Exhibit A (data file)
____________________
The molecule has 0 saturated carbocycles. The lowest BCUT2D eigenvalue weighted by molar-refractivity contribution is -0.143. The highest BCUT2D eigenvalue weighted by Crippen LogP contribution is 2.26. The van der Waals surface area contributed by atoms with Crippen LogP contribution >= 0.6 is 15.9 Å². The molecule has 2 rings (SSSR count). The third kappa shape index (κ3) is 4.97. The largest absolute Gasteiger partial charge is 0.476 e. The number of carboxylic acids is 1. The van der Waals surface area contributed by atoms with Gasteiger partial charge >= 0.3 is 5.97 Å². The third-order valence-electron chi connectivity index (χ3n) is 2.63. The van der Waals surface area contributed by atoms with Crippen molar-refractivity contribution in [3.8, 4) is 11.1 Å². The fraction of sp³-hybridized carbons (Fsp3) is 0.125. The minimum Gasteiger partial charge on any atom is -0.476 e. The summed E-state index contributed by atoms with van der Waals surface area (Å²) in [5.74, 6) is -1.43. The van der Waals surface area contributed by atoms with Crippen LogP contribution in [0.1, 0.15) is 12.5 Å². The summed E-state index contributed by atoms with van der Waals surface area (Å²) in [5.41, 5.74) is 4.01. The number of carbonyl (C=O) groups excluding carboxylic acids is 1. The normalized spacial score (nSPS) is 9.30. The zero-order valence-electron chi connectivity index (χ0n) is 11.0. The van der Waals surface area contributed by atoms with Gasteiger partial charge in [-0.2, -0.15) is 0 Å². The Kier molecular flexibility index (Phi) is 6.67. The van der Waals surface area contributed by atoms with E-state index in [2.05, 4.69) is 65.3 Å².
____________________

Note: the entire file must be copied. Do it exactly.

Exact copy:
The molecule has 0 saturated carbocycles. The lowest BCUT2D eigenvalue weighted by molar-refractivity contribution is -0.143. The highest BCUT2D eigenvalue weighted by Crippen LogP contribution is 2.26. The van der Waals surface area contributed by atoms with Crippen LogP contribution >= 0.6 is 15.9 Å². The molecule has 2 rings (SSSR count). The third kappa shape index (κ3) is 4.97. The largest absolute Gasteiger partial charge is 0.476 e. The number of carboxylic acids is 1. The van der Waals surface area contributed by atoms with Gasteiger partial charge >= 0.3 is 5.97 Å². The third-order valence-electron chi connectivity index (χ3n) is 2.63. The van der Waals surface area contributed by atoms with Crippen molar-refractivity contribution in [3.8, 4) is 11.1 Å². The fraction of sp³-hybridized carbons (Fsp3) is 0.125. The minimum Gasteiger partial charge on any atom is -0.476 e. The summed E-state index contributed by atoms with van der Waals surface area (Å²) in [5.74, 6) is -1.43. The van der Waals surface area contributed by atoms with Crippen LogP contribution in [0.1, 0.15) is 12.5 Å². The summed E-state index contributed by atoms with van der Waals surface area (Å²) in [5.41, 5.74) is 4.01. The number of carbonyl (C=O) groups excluding carboxylic acids is 1. The normalized spacial score (nSPS) is 9.30. The zero-order valence-electron chi connectivity index (χ0n) is 11.0. The van der Waals surface area contributed by atoms with Gasteiger partial charge in [-0.2, -0.15) is 0 Å². The Kier molecular flexibility index (Phi) is 6.67. The van der Waals surface area contributed by atoms with E-state index in [2.05, 4.69) is 65.3 Å².